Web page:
Gluten Free Copenhagen

Sushi in Copenhagen

The next stop on our rally (5000 mile drive from Scotland to Estonia) was Copenhagen and as the drive from Amsterdam was so long it wasn’t until late in the evening that we finally arrived. Looking for something decently priced is difficult enough in a city like Copenhagen but also finding something gluten free when you are hungry and tired is not the easiest of tasks. Luckily, similarly to it’s celiac friendly neighbours, Denmark is pretty aware of celiac disease and offers a variety of gluten free products and safe places to eat. 

We were in the mood for sushi so ended up eating a whole lot of it in a lovely wee Japanese restaurant in the middle of Copenhagen. When I explained to staff that I was celiac they understood and changed their gloves to help eliminate the chance of cross contamination. Sushi was one of my favourites before being diagnosed and thankfully still is. Nigiri and Maki sushi tends to only consist of rice, fish and rice vinegar so it’s generally a safe option for coeliacs. I always check when ordering however that there hasn’t been anything extra added in the preparation of the rice as sometimes sushi restaurants use mayonnaise which can contain gluten. I confirmed here that both the Nigiri and Maki were safe and we decided to order four varieties of Maki…tuna, salmon, prawn and avocado with lots of wasabi. I of course gave the soy sauce a miss and instead ordered a side portion of delicious Korean kimchee for spicy dipping instead. Yum!

Naturbageriet on Frederiksborggade 29 in Copenhagen is a bakery which offers gluten free options. Gluten free options include various types of bread, muffins and cake. Whilst they offer a variety of products for gluten free customers it’s not a completely gluten free bakery. Gluten free goods are prepared in a separate room to limit the chance of cross contamination but they make it clear that they cannot guarantee the products are 100% contamination free due to being sold in the same location as non gluten free products.

42 Raw on Pilestræde 32 (Thanks Sofia) is a raw restaurant in Copenhagen which offers a variety of naturally gluten free options. They also have a location in London.

Gluten Free bread

Gluten Free museli

Before getting back on the road the following morning, we managed to stop at a few grocery stores to check out their gluten free options. We found that most grocery stores and health food stores offer gluten free options. Some have a separate gluten free section whilst others have gluten free products dotted around the store. Irma, a Danish supermarket chain which can be found at various locations throughout Denmark, had lots of gluten free options to choose from. We found many of the usual gluten free (gluten frit) products such as breads, crackers, pastas and cereals. Rather than being in their own special gluten free section they were mostly on the shelves next to their ‘normal’ counterparts.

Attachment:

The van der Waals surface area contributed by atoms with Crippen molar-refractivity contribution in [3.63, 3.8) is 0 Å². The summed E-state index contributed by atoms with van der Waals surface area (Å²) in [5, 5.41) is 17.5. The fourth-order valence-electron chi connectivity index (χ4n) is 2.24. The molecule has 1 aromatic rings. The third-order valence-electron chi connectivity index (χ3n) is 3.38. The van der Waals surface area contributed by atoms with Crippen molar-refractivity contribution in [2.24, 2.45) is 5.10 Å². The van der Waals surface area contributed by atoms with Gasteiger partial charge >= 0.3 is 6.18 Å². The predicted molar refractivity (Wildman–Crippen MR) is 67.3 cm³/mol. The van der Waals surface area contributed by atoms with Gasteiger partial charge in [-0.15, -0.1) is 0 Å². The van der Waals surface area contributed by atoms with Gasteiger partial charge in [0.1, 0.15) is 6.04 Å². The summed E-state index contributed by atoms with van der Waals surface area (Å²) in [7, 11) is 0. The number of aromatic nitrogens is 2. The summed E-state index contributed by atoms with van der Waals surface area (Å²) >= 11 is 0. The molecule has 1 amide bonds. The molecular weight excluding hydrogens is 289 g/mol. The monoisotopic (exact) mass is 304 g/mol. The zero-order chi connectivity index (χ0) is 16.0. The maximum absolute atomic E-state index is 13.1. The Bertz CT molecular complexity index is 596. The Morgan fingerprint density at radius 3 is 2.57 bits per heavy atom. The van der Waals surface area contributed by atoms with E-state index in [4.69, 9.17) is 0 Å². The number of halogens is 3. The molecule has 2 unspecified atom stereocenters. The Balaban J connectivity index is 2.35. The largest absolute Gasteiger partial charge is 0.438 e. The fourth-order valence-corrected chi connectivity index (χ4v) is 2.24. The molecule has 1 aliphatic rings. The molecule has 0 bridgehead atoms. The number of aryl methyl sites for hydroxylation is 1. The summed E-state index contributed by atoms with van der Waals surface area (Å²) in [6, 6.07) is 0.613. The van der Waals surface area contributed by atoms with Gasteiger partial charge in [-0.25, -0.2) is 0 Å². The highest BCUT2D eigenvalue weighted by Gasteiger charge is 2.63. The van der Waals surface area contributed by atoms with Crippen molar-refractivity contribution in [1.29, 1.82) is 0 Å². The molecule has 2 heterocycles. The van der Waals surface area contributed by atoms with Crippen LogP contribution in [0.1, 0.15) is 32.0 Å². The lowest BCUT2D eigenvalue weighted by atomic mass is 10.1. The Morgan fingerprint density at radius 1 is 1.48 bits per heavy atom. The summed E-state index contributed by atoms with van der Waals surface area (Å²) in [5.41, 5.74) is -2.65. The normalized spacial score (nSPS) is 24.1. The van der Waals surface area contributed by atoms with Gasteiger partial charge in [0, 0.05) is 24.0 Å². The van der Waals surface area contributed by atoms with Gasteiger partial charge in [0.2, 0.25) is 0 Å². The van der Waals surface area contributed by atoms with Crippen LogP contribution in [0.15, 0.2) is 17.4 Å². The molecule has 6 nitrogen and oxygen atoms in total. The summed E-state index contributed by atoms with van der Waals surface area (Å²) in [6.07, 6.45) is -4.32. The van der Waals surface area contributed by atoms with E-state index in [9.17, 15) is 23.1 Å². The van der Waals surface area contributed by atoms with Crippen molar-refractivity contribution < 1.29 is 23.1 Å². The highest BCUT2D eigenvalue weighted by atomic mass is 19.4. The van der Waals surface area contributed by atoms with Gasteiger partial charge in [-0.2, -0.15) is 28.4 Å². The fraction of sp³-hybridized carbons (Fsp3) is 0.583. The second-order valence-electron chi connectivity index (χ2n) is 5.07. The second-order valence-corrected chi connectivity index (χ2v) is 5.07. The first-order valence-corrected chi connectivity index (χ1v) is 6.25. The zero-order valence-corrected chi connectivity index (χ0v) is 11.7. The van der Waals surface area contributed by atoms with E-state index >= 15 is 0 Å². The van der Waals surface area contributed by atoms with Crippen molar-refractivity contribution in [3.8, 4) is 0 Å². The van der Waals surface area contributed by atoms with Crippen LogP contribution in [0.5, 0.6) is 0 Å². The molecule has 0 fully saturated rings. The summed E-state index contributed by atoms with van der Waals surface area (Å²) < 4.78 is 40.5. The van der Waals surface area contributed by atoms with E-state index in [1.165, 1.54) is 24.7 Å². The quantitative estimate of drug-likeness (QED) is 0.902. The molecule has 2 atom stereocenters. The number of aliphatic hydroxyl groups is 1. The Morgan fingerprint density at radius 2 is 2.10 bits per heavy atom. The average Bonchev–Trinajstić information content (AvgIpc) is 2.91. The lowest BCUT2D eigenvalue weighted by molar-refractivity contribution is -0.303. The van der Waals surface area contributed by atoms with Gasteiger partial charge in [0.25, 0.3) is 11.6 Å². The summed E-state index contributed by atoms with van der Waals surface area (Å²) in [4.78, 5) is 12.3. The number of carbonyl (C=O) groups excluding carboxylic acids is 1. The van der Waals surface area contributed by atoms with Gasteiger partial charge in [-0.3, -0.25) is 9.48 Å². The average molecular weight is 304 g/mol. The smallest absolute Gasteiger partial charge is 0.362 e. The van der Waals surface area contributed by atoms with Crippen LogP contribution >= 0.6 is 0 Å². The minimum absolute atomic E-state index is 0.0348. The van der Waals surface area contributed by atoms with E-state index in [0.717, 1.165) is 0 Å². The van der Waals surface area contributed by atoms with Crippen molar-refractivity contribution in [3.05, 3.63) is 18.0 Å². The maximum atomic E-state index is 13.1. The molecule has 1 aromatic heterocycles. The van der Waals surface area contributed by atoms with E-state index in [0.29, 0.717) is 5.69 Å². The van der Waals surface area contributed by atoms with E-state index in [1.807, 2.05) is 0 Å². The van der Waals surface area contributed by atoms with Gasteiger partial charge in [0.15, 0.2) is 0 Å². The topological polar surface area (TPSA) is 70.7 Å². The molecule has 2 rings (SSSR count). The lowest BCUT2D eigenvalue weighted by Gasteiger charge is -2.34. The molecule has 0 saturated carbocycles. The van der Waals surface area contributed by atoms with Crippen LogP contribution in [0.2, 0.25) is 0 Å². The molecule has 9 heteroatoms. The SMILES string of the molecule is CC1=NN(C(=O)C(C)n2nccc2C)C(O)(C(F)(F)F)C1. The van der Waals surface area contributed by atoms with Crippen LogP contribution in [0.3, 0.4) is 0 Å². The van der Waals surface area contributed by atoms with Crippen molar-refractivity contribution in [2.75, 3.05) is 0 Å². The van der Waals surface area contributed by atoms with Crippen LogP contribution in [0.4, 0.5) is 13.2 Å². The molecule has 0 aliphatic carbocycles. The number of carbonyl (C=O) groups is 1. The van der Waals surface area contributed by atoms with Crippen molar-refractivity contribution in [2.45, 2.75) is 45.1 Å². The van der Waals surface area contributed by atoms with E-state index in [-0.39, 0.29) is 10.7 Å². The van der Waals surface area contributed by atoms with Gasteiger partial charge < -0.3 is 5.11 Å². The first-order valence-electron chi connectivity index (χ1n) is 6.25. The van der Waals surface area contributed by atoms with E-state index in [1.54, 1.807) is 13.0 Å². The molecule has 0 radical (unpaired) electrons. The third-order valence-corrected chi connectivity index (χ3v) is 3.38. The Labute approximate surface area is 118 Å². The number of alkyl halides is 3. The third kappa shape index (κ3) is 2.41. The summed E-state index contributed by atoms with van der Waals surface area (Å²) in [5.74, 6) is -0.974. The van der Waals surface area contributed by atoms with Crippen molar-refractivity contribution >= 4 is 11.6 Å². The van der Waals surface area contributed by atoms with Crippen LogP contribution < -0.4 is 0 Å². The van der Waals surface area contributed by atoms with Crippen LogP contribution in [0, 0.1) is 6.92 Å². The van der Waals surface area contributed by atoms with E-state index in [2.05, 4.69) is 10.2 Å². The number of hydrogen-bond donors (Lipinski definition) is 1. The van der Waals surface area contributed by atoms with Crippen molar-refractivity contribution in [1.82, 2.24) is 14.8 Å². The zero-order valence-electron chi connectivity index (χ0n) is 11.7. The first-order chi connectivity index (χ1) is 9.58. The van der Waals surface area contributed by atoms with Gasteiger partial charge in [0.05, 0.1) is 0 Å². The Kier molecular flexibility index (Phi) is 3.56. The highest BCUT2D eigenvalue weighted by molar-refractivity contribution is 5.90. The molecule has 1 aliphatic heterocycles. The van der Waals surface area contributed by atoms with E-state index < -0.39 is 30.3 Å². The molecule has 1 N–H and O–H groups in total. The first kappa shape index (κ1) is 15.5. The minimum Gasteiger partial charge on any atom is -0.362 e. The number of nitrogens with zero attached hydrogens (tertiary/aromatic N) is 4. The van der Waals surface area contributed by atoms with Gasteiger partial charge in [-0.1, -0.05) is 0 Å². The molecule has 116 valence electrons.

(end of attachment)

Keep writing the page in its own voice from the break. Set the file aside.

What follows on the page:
The Danish Celiac Society is a good site to check out if you are planning a gluten free trip to Denmark as they provide up to date information for anyone living or travelling gluten free in Denmark.

Have you travelled gluten free in Denmark? What and where did you eat?

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Comments

  • Hi Laura (and others reading)
    I live in Copenhagen and stopped by this post out of curiousity. Then I saw you had been eating sushi….for others who do that, you should be carefull! Not all sushi rice (at least in Denmark) is gluten free. The main sushi restaurants do not have gluten free sushi rice. You should ask for sushi made from brown rice if you want to be completely sure.

  • Hi Laura!

    I’m spending a few days in Copenhagen in January, also keeping my gluten free diet. That’s how I found you here.
    Congratulations! I love the design and I’m enjoying reading it.

    Sofia

  • Sofia Morais

    Feb 2nd, 2011

    So, I finally spent a few days in Copenhagen.

    My gluten free discoveries first started in the plane. I had a reservation with TAP airlines, where I wrote my preference for a GF lunch. And, there it was! Perfect, I was even the first person having lunch 🙂

    In Copenhagen, I stayed in Hotel Ansgar. I had previously sent them an email asking for GF breakfast, but noone replyed. So, I explained the situation again at the reception and the next day they provided with a GF bread, which lasted for the next two days.

    On celiac.com I found out this bakery: http://www.naturbageriet.dk/. Obviously I went there and lost my mind with their varieties of cakes and breads. Each small cake rounds 2€, but they’re worth it.

    On the streets there were some vendors selling hot sweet almonds, just boiled with sugar and water. Delicious!

    I also wanted to visit 42Raw, a GF restaurant mentioned in visitcopenhagen.com, but had no chance.

    So, that’s it. I took with me a huge bag of GF food from home, obviously too much. I ended up having just one warm meal a day, usually a soup, that I trusted the restaurant to be GF.

    Fortunately, I have some nice memories from there.

  • Thank you so much for this Sophia and I’m very happy to hear you had a great time!! 🙂 The hot almonds sound fantastic. In Buenos Aires it was hot peanuts but made the same way and they were addictive!

  • Hello,
    What was the name of the sushi restaurant that you went to?

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